Gutenberg, Johannes (ca. 1398–1468)
Gutenberg, Johannes (ca. 1398–1468)
German inventor whose new system of movable type pioneered the craft of book printing in Europe. Gutenberg was born in Mainz into a successful merchant family that fled the city during an uprising against its patricians in 1411. His where-abouts after this event are unknown until he moved to Strasbourg, now in France, in the early 1430s. A skilled goldsmith and craftsman, Gutenberg was inspired by the idea of a system of cast-metal type that would allow an easier and more efficient production of manuscripts.
Although wood-block printing had existed for centuries in China, the medieval manuscripts of Europe were painstakingly created by hand, with scribes carefully drawing letters and illustration into sheets of vellum that were then bound together.
Gutenberg mechanized this process by creating a system of movable type—small pieces of metal with matrices punched into the face in the form of individual letters. The type, for which Gutenberg invented a method of mass production, could then be set into a large wooden matrix, or frame. Paper or vellum could then be placed over the frame, where the inked type created the image of a letter by being pressed against it. Gutenberg adapted the wine press to serve as a printing press, and also developed new varieties of paper and printing inks that were more useful for his process than the traditional materials used by scribes.
Not a wealthy man, Gutenberg was forced to borrow money and accept partners in order to purchase materials necessary for his enterprise. While he refined his system he made every effort to keep it a secret from his partners and the world at large. Through the 1440s he improved his invention, borrowing money from a relative in order to buy needed materials and signing another partnership with the wealthy Johann Fust, who advanced Gutenberg the hefty sum of eight hundred guilders. Impatient to see a return on his investment, Fust sued Gutenberg after making another investment of eight hundred guilders, accusing Gutenberg of embezzling the money, and won his case in the court of the archbishop. The court proceedings refer to works already printed by Gutenberg, which included a “42-line Bible,” today known as the Gutenberg Bible, which was created sometime before 1455, as well as a Psalter (a volume of the Book of Psalms), books of Latin grammar, and printed indulgences issued by the church. The Gutenberg Bibles were printed on paper and vellum; while the letters were printed by the type, the book was illustrated by hand. About sixty Gutenberg Bibles are known, with eleven of them printed on vellum (calf skin) and the rest on paper.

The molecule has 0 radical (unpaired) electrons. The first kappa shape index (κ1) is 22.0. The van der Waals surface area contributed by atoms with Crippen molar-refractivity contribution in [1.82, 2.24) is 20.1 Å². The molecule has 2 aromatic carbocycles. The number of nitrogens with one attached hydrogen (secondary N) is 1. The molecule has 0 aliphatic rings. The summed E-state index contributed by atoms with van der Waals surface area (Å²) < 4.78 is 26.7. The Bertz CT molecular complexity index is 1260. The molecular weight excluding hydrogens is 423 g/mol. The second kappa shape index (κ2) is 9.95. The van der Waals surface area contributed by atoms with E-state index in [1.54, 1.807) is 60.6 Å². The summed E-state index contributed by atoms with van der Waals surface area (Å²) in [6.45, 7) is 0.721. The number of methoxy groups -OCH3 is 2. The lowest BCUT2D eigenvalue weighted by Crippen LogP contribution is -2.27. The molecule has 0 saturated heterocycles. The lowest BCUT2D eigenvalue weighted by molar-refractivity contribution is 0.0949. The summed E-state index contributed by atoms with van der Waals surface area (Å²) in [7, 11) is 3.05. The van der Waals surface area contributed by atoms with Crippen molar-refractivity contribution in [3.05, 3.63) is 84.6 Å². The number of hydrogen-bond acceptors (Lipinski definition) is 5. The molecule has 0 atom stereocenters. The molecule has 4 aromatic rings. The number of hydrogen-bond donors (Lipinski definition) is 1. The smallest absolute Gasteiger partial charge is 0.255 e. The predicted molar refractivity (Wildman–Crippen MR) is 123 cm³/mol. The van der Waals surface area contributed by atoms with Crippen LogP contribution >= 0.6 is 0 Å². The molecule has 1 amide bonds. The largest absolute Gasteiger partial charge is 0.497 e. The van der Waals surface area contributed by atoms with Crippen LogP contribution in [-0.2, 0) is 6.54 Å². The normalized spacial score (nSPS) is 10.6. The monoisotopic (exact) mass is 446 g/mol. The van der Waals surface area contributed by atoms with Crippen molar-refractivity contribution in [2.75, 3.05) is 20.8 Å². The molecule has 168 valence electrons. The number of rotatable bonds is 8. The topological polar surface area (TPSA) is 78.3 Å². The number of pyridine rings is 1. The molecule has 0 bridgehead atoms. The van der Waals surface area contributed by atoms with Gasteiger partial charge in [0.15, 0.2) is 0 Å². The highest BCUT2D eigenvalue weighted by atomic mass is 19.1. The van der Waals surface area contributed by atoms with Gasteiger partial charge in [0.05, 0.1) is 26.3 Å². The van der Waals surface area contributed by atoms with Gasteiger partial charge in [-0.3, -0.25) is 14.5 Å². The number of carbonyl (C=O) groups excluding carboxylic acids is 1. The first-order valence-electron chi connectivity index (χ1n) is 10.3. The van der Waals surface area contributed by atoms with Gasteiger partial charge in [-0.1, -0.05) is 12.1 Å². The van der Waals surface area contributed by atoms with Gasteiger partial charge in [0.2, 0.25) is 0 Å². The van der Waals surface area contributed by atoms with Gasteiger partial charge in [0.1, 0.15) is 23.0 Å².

With Gutenberg's type and printing press in his possession, Fust began printing his own versions of these works, employing Gutenberg's assistant Peter Schoeffer, a skilled manuscript scribe who had helped Gutenberg design his type. In Mainz, Fust and Schoeffer produced the first European book to carry the name of its printers, a Psalter, in 1457. Historians believe that the multicolored letters and intricate decorations of the book were Gutenberg's work.
In the meantime, Gutenberg established another workshop and created another Bible in around 1460. In 1462 he left Mainz and moved to Eltville, where he built a new press. During the next generation, civic violence in Mainz drove many printers out of the city; the capital of the industry moved to Italy and the city of Venice, which became an important book-publishing center during the Renaissance.
In 1465 Gutenberg was granted a pension of grain, wine, and clothing from the archbishop of Mainz. By the time of his death, his printing technology was spreading throughout Europe. The use of the printing press allowed publishers to create large numbers of identical books, which effectively spread classical literature, religious tracts, political pamphlets, and other works to the general population. With this knowledge and information becoming more widespread, a rebirth of learning and debate was kindled throughout Europe, ending the monopoly on intellectual pursuits by the nobility and a privileged class of scholars, monks, and scribes. Historians credit printing as an impetus to the Protestant Reformation; Martin Luther's writings and important Protestant treatises were printed in the form of broadsheets in the early sixteenth century.